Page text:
At the start of her career, she was firmly on the left-wing of the Labour Party. She gained some notoriety shortly after her election in 1983 when she implied the government's Employment minister Alan Clark was drunk at the despatch box. [10]Clark's colleagues on the government benches in turn accused Short of using unparliamentary language and the Deputy Speaker, Ernest Armstrong, asked her to withdraw her accusation.[11] Clark later admitted in his diaries that Short had been correct in her assessment.

In 1986, Clare introduced a Private Members Bill in the House of Commons which proposed banning Page 3 photographs of topless models featured in The Sun and other British tabloid newspapers.[12] For this she was nicknamed by The Sun "killjoy Clare."[13] One paper bought and published alleged photographs of Short in her nightwear from her ex-husband. She stated they were pictures of somebody else's body with her face superimposed.[14] Clare gave a definitive account of her attitude towards tabloid nudity and the negative role that pornography plays more generally in society in her introduction to the book Dear Clare (1991), which presents a selection of the many letters of support she received from women in response to her campaign. [15][16]

She supported John Prescott in the Labour Party Deputy Leadership election in 1988 (against Eric Heffer and the incumbent Roy Hattersley), leaving the Socialist Campaign Group, along with Margaret Beckett, as a result of Tony Benn's decision to challenge Neil Kinnock for the party leadership. She supported Margaret Beckett for the Labour leadership in 1994 against Tony Blair and John Prescott. She also called for the withdrawal of British troops from Northern Ireland.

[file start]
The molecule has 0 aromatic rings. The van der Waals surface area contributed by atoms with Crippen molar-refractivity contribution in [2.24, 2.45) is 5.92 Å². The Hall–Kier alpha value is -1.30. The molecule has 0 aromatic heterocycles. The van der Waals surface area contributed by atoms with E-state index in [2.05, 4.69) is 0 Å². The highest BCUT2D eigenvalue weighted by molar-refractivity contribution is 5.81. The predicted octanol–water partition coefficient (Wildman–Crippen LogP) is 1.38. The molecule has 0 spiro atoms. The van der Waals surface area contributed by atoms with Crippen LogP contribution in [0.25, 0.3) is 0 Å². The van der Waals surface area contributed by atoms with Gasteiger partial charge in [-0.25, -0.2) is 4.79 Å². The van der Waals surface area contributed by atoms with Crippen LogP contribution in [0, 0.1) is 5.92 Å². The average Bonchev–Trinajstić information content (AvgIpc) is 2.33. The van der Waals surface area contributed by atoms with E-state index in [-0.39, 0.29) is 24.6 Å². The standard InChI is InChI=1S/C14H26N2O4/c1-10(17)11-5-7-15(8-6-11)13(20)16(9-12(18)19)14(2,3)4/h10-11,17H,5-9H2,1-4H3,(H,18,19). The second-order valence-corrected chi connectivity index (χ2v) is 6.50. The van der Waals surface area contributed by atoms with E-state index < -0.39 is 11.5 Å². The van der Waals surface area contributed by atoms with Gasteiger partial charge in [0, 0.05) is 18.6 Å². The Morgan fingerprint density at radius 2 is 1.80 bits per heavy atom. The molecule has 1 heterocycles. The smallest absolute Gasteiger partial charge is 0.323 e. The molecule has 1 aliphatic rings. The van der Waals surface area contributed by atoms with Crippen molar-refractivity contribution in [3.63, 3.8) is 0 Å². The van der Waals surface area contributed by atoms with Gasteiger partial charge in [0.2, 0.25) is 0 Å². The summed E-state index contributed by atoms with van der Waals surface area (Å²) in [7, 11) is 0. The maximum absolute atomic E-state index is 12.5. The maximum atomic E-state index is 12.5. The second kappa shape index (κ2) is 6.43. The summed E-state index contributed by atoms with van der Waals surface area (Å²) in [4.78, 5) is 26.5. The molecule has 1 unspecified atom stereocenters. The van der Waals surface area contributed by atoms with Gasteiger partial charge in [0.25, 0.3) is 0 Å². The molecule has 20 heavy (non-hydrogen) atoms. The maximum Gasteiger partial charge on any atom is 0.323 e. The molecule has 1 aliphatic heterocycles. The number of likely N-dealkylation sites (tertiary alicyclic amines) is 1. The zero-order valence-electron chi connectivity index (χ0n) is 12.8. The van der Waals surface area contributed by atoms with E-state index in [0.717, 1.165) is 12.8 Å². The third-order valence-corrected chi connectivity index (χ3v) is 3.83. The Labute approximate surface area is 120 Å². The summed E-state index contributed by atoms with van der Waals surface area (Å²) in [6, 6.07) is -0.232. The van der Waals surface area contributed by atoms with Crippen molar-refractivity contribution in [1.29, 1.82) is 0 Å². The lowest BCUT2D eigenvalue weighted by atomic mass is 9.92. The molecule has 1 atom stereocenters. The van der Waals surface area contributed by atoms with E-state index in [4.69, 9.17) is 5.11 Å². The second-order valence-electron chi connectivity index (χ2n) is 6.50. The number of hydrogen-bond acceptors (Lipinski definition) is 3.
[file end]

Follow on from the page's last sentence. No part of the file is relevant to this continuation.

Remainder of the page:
In 1989 she raised the issue of abuse of police procedure and fabrication of evidence at the West Midlands Serious Crime Squad, relaying concerns of Birmingham solicitors that many miscarriages of justice had taken place.[17]

She rose through the ranks of the Labour Front Bench, despite twice resigning from it – over the Prevention of Terrorism Act in 1988, and over the Gulf War in 1990. She became Shadow Minister for Women (1993-1995), Shadow Transport Secretary (1995-1996) and Opposition Spokesperson for Overseas Development (1996-1997).[18] Clare was also a member of Labour's National Executive Committee (NEC) from 1988-1997 and Chair of the NEC's Women's Committee (1993-1996).[19] At the 1995 Labour Party conference, Short denounced Liz Davies as "unsuitable" after Davies had been selected as a Parliamentary candidate by a constituency Labour Party in Leeds North-East. This was seen as an attempt to win the favour of the right-wing of the party, especially then-leader Tony Blair.[20] However, in 1996, Short was moved to the Overseas Development portfolio, a move which she saw as a demotion.[21] Short has also called for the legalisation of cannabis.

Secretary of State for International Development

After the 1997 general election, the Overseas Development Administration was given full departmental status as the Department for International Development, with Short as the first cabinet-level Secretary of State for International Development.[22] She retained this post throughout the first term of the Labour government, and beyond the 2001 UK general election into the second.